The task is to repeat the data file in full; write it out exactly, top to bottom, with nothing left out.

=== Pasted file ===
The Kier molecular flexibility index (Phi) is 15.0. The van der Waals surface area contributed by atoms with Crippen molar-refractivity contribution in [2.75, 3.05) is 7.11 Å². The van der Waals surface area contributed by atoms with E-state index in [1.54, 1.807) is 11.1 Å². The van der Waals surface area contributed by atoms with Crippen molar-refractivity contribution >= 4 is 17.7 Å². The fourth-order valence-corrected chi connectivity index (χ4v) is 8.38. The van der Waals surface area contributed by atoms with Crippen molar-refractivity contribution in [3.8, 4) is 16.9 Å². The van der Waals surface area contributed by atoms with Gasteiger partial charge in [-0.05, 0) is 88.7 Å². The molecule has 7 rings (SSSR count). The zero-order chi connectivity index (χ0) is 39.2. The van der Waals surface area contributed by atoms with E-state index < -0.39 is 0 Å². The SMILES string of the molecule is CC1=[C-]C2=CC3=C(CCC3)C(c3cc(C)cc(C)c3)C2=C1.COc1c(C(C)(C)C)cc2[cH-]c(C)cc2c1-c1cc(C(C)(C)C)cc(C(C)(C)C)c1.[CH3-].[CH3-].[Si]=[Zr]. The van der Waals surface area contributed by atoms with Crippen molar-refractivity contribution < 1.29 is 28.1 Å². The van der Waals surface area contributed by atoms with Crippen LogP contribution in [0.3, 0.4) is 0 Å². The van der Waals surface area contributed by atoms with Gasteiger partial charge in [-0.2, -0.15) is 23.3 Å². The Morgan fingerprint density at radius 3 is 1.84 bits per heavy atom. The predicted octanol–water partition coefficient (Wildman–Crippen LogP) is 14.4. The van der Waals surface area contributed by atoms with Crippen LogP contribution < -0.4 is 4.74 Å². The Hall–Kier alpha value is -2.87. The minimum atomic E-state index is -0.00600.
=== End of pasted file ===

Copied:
The Kier molecular flexibility index (Phi) is 15.0. The van der Waals surface area contributed by atoms with Crippen molar-refractivity contribution in [2.75, 3.05) is 7.11 Å². The van der Waals surface area contributed by atoms with E-state index in [1.54, 1.807) is 11.1 Å². The van der Waals surface area contributed by atoms with Crippen molar-refractivity contribution >= 4 is 17.7 Å². The fourth-order valence-corrected chi connectivity index (χ4v) is 8.38. The van der Waals surface area contributed by atoms with Crippen molar-refractivity contribution in [3.8, 4) is 16.9 Å². The van der Waals surface area contributed by atoms with Gasteiger partial charge in [-0.05, 0) is 88.7 Å². The molecule has 7 rings (SSSR count). The zero-order chi connectivity index (χ0) is 39.2. The van der Waals surface area contributed by atoms with E-state index < -0.39 is 0 Å². The SMILES string of the molecule is CC1=[C-]C2=CC3=C(CCC3)C(c3cc(C)cc(C)c3)C2=C1.COc1c(C(C)(C)C)cc2[cH-]c(C)cc2c1-c1cc(C(C)(C)C)cc(C(C)(C)C)c1.[CH3-].[CH3-].[Si]=[Zr]. The van der Waals surface area contributed by atoms with Crippen molar-refractivity contribution < 1.29 is 28.1 Å². The van der Waals surface area contributed by atoms with Crippen LogP contribution in [0.3, 0.4) is 0 Å². The van der Waals surface area contributed by atoms with Gasteiger partial charge in [-0.2, -0.15) is 23.3 Å². The Morgan fingerprint density at radius 3 is 1.84 bits per heavy atom. The predicted octanol–water partition coefficient (Wildman–Crippen LogP) is 14.4. The van der Waals surface area contributed by atoms with Crippen LogP contribution < -0.4 is 4.74 Å². The Hall–Kier alpha value is -2.87. The minimum atomic E-state index is -0.00600.